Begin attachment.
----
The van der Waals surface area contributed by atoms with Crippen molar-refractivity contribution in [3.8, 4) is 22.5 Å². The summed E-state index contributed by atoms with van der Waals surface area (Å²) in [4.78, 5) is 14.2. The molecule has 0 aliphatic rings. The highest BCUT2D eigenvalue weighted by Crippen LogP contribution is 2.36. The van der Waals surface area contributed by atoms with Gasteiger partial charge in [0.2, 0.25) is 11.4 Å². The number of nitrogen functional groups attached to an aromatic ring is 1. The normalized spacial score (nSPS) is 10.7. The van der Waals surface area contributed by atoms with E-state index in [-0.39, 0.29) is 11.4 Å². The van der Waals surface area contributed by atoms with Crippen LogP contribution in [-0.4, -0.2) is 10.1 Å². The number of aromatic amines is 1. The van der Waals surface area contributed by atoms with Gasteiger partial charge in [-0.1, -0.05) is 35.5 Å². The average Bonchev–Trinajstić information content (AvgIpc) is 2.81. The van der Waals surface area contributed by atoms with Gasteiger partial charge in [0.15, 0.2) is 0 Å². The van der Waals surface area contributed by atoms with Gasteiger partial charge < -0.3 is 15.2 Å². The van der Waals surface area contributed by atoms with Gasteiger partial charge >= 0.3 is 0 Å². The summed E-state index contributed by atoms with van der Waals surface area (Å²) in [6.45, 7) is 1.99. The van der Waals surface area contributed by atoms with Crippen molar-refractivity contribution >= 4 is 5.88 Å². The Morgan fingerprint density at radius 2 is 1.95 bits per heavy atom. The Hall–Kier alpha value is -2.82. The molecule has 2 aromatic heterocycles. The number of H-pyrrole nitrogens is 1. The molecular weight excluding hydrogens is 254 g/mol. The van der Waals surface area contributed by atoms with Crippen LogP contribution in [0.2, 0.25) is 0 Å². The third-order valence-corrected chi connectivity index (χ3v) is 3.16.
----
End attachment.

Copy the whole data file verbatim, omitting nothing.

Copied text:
The van der Waals surface area contributed by atoms with Crippen molar-refractivity contribution in [3.8, 4) is 22.5 Å². The summed E-state index contributed by atoms with van der Waals surface area (Å²) in [4.78, 5) is 14.2. The molecule has 0 aliphatic rings. The highest BCUT2D eigenvalue weighted by Crippen LogP contribution is 2.36. The van der Waals surface area contributed by atoms with Gasteiger partial charge in [0.2, 0.25) is 11.4 Å². The number of nitrogen functional groups attached to an aromatic ring is 1. The normalized spacial score (nSPS) is 10.7. The van der Waals surface area contributed by atoms with E-state index in [-0.39, 0.29) is 11.4 Å². The van der Waals surface area contributed by atoms with Crippen LogP contribution in [-0.4, -0.2) is 10.1 Å². The number of aromatic amines is 1. The van der Waals surface area contributed by atoms with Gasteiger partial charge in [-0.1, -0.05) is 35.5 Å². The average Bonchev–Trinajstić information content (AvgIpc) is 2.81. The van der Waals surface area contributed by atoms with Gasteiger partial charge in [0.15, 0.2) is 0 Å². The van der Waals surface area contributed by atoms with Gasteiger partial charge < -0.3 is 15.2 Å². The van der Waals surface area contributed by atoms with Gasteiger partial charge >= 0.3 is 0 Å². The summed E-state index contributed by atoms with van der Waals surface area (Å²) in [6.45, 7) is 1.99. The van der Waals surface area contributed by atoms with Crippen molar-refractivity contribution >= 4 is 5.88 Å². The Morgan fingerprint density at radius 2 is 1.95 bits per heavy atom. The Hall–Kier alpha value is -2.82. The molecule has 2 aromatic heterocycles. The number of H-pyrrole nitrogens is 1. The molecular weight excluding hydrogens is 254 g/mol. The van der Waals surface area contributed by atoms with Crippen LogP contribution in [0.2, 0.25) is 0 Å². The third-order valence-corrected chi connectivity index (χ3v) is 3.16.